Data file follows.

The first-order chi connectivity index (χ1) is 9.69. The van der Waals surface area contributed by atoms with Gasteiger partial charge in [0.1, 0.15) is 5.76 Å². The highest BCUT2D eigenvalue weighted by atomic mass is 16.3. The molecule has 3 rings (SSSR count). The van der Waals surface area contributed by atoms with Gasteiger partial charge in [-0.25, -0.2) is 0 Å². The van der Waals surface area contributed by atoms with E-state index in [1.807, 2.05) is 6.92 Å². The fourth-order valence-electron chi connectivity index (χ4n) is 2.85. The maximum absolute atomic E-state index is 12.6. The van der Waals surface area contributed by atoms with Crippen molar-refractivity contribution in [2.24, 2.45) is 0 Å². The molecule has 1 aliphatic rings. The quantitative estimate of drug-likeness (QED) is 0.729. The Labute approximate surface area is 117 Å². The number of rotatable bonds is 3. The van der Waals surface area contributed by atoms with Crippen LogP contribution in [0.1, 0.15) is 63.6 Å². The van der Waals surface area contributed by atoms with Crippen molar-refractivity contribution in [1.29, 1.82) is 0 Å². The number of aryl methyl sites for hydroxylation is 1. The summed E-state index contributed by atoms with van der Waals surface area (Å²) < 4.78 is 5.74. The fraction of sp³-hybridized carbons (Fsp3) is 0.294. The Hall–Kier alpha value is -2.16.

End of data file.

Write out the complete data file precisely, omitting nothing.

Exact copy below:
The first-order chi connectivity index (χ1) is 9.69. The van der Waals surface area contributed by atoms with Gasteiger partial charge in [0.1, 0.15) is 5.76 Å². The highest BCUT2D eigenvalue weighted by atomic mass is 16.3. The molecule has 3 rings (SSSR count). The van der Waals surface area contributed by atoms with Gasteiger partial charge in [-0.25, -0.2) is 0 Å². The van der Waals surface area contributed by atoms with E-state index in [1.807, 2.05) is 6.92 Å². The fourth-order valence-electron chi connectivity index (χ4n) is 2.85. The maximum absolute atomic E-state index is 12.6. The van der Waals surface area contributed by atoms with Crippen molar-refractivity contribution in [2.24, 2.45) is 0 Å². The molecule has 1 aliphatic rings. The quantitative estimate of drug-likeness (QED) is 0.729. The Labute approximate surface area is 117 Å². The number of rotatable bonds is 3. The van der Waals surface area contributed by atoms with Crippen LogP contribution in [0.1, 0.15) is 63.6 Å². The van der Waals surface area contributed by atoms with Crippen molar-refractivity contribution in [1.29, 1.82) is 0 Å². The number of aryl methyl sites for hydroxylation is 1. The summed E-state index contributed by atoms with van der Waals surface area (Å²) < 4.78 is 5.74. The fraction of sp³-hybridized carbons (Fsp3) is 0.294. The Hall–Kier alpha value is -2.16.